On September 26, 2012, to mark the first anniversary of the Open Government Partnership (OGP), UK Minister Francis Maude wrote on the Guardian Public Leaders Network: “Data is the raw material of the 21st century and a resource for a new generation of entrepreneurs. But transparency is not just about economics. Transparency shines light on underperformance and inefficiencies in public services. It allows citizens and the media to hold governments to account, strengthening civil society and building more open societies.”

The United Kingdom is a world leader in open government. Since May 2010, it has made almost 9,000 datasets of government information available at data.gov.uk, from school performance tables to pricing information about large government capital projects.

Francis Maude (left) and Simon Burall (right). 

Maude heads the Cabinet Office, the department at the heart of the UK government’s efficiency and reform program, where he has set up a new, central efficiency and reform group to keep an eagle eye on budgets and procurement. Transparency and the release of government information have been critical to Maude’s reform program, and he has been particularly active in developing the independent review mechanism of OGP members’ national action plans. The next iteration of the UK action plan will be released in 2013, and Maude’s department has been working closely with civil society partners to ensure that they take a vital part in the review process.

This message was exactly what Simon Burall wanted to hear when he met with the minister in November 2012 in Maude’s elegant offices in central London. Burall is director of the think tank Involve, which specializes in how new forms of public participation can strengthen democracy in Britain and elsewhere. Burall says the partnership between the government and civil society in the United Kingdom is significant in enhancing local democracy.

“OGP is a useful umbrella organization to pull together what’s happening here,” he says, adding that the loose network between government and civil society is both a strength and a potential weakness. If the collaboration is to have real teeth, says Burall, it must involve civil society partners in the peer review of the 2013 national action plan. Civil society organizations, he adds, may want to go further than the government in some cases, such as not just consulting with citizens about existing policies but getting them involved in policy making and in the government’s public services reform program.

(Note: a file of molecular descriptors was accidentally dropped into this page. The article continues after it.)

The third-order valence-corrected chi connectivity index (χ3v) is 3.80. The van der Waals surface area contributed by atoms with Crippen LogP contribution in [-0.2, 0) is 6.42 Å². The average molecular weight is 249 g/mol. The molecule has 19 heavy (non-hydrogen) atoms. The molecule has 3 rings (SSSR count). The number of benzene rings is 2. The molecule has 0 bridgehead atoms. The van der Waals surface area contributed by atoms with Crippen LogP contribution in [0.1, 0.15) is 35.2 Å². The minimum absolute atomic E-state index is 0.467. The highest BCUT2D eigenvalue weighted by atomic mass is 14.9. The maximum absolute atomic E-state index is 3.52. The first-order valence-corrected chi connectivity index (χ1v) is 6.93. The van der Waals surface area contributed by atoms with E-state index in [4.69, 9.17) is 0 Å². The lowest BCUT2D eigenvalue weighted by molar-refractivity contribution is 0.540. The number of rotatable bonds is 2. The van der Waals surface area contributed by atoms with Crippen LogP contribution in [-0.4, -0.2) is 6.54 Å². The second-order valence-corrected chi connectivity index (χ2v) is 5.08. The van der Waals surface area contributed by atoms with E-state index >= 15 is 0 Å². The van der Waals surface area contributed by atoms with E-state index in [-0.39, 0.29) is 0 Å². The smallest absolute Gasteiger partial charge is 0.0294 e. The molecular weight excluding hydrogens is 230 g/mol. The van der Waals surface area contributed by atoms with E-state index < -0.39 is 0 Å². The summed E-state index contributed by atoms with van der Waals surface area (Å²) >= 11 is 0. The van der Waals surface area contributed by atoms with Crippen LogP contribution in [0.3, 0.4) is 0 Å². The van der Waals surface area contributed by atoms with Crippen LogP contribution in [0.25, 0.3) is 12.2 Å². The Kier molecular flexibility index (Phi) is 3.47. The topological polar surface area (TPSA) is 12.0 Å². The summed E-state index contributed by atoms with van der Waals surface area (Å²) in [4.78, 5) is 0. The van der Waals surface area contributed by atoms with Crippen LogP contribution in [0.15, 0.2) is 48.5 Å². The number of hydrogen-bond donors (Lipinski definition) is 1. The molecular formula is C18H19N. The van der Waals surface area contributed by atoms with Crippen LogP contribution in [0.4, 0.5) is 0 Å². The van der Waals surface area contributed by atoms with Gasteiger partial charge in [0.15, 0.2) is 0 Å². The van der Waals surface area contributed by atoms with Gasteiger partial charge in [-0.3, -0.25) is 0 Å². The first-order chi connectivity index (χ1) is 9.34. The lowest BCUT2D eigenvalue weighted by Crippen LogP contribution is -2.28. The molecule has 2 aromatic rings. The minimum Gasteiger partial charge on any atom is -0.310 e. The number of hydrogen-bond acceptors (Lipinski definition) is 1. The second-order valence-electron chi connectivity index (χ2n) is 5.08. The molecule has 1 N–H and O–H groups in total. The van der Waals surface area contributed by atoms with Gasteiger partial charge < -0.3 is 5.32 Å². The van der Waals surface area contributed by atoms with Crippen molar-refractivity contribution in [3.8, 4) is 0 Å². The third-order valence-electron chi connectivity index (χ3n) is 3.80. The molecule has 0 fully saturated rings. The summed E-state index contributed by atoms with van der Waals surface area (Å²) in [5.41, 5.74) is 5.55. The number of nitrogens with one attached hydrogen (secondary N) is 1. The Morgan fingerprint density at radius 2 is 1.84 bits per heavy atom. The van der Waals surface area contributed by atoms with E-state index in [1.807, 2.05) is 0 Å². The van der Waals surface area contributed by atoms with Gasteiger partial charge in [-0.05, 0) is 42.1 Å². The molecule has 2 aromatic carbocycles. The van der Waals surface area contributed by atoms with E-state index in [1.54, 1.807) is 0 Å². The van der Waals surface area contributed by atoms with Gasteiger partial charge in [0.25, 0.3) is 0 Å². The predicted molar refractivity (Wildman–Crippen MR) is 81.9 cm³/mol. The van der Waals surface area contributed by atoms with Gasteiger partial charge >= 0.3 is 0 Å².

Maude agrees on the need for OGP to be more than just talk. “By the end of the UK’s time as co-chair, we want the OGP to have real authority, resilience, and credibility,” he says. These are high aims, both internationally and domestically, and Maude acknowledges the challenges in the United Kingdom, where the coalition government has driven through a radical reform program of big cuts to public sector budgets and jobs since it came to power in May 2010.

In a more diverse and dispersed world of public service provision, it will be vital to provide better information about public services if citizens are to make informed choices, says Maude. Some in the United Kingdom believe this fragmentation of public services, particularly in health and education, and the introduction of more providers, will make it difficult to compare services. But Maude insists that all providers will have to produce comparable data on outcomes.

He acknowledges, however, that the UK’s transparency program, which includes publishing all local authority spending over £500, has not been welcomed by everyone in government. And there remains the wider challenge, acknowledged by both Burall and Maude, of getting all public service providers—not just those whose main focus is handling data—involved with OGP’s agenda. The challenge, explains Burall, is “how to make the stuff about datasets seem important to organizations that are interested in outcomes.” He says the agenda is about forcing the government to move from “talking inwards to turning outwards.”

One of the UK government’s grandest aims is to make as much as possible of its public sector data available for free or priced cheaply. “If I compare the UK to the US, we’ve made more useful datasets available than the US,” notes Maude. “But the US has a more liberal policy in terms of making datasets available free. It has taken public sector data as a public good.” The United Kingdom has had a more restrictive approach, because it has required government organizations like Ordnance Survey and the Met Office to use their mapping, weather, and other data as an asset, which they have sold to companies, to cover their costs. Now, though, the government would prefer to make raw government data freely available and let others add value to it through services and products.